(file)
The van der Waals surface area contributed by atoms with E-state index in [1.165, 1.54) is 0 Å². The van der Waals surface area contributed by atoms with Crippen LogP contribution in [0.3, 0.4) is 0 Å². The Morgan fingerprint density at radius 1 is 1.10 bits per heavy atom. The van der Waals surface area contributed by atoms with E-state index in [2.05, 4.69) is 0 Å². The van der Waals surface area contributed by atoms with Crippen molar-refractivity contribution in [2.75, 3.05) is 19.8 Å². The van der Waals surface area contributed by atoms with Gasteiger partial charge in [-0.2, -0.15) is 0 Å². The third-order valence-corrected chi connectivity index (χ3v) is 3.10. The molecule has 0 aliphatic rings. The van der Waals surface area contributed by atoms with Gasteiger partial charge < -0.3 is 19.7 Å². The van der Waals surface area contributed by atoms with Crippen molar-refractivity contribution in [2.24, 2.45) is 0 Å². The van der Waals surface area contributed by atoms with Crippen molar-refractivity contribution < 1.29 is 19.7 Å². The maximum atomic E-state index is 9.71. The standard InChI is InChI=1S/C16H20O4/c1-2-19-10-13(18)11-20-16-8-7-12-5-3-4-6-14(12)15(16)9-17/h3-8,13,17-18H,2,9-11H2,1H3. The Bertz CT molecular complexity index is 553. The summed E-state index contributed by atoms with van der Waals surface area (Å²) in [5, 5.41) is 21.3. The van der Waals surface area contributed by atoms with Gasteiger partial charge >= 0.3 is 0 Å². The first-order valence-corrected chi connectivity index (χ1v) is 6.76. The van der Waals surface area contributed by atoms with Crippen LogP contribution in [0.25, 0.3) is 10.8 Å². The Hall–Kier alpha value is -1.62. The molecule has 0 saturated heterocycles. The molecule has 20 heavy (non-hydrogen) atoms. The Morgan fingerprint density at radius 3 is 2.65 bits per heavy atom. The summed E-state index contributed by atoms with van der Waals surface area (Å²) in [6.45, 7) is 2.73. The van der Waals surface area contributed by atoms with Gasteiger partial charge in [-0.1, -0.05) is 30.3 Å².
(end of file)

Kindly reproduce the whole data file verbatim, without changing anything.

The van der Waals surface area contributed by atoms with E-state index in [1.165, 1.54) is 0 Å². The van der Waals surface area contributed by atoms with Crippen LogP contribution in [0.3, 0.4) is 0 Å². The Morgan fingerprint density at radius 1 is 1.10 bits per heavy atom. The van der Waals surface area contributed by atoms with E-state index in [2.05, 4.69) is 0 Å². The van der Waals surface area contributed by atoms with Crippen molar-refractivity contribution in [2.75, 3.05) is 19.8 Å². The van der Waals surface area contributed by atoms with Gasteiger partial charge in [-0.2, -0.15) is 0 Å². The third-order valence-corrected chi connectivity index (χ3v) is 3.10. The molecule has 0 aliphatic rings. The van der Waals surface area contributed by atoms with Gasteiger partial charge < -0.3 is 19.7 Å². The van der Waals surface area contributed by atoms with Crippen molar-refractivity contribution in [2.24, 2.45) is 0 Å². The van der Waals surface area contributed by atoms with Crippen molar-refractivity contribution < 1.29 is 19.7 Å². The maximum atomic E-state index is 9.71. The standard InChI is InChI=1S/C16H20O4/c1-2-19-10-13(18)11-20-16-8-7-12-5-3-4-6-14(12)15(16)9-17/h3-8,13,17-18H,2,9-11H2,1H3. The Bertz CT molecular complexity index is 553. The summed E-state index contributed by atoms with van der Waals surface area (Å²) in [5, 5.41) is 21.3. The van der Waals surface area contributed by atoms with Gasteiger partial charge >= 0.3 is 0 Å². The first-order valence-corrected chi connectivity index (χ1v) is 6.76. The van der Waals surface area contributed by atoms with Crippen LogP contribution in [0.25, 0.3) is 10.8 Å². The Hall–Kier alpha value is -1.62. The molecule has 0 saturated heterocycles. The molecule has 20 heavy (non-hydrogen) atoms. The Morgan fingerprint density at radius 3 is 2.65 bits per heavy atom. The summed E-state index contributed by atoms with van der Waals surface area (Å²) in [6.45, 7) is 2.73. The van der Waals surface area contributed by atoms with Gasteiger partial charge in [-0.1, -0.05) is 30.3 Å².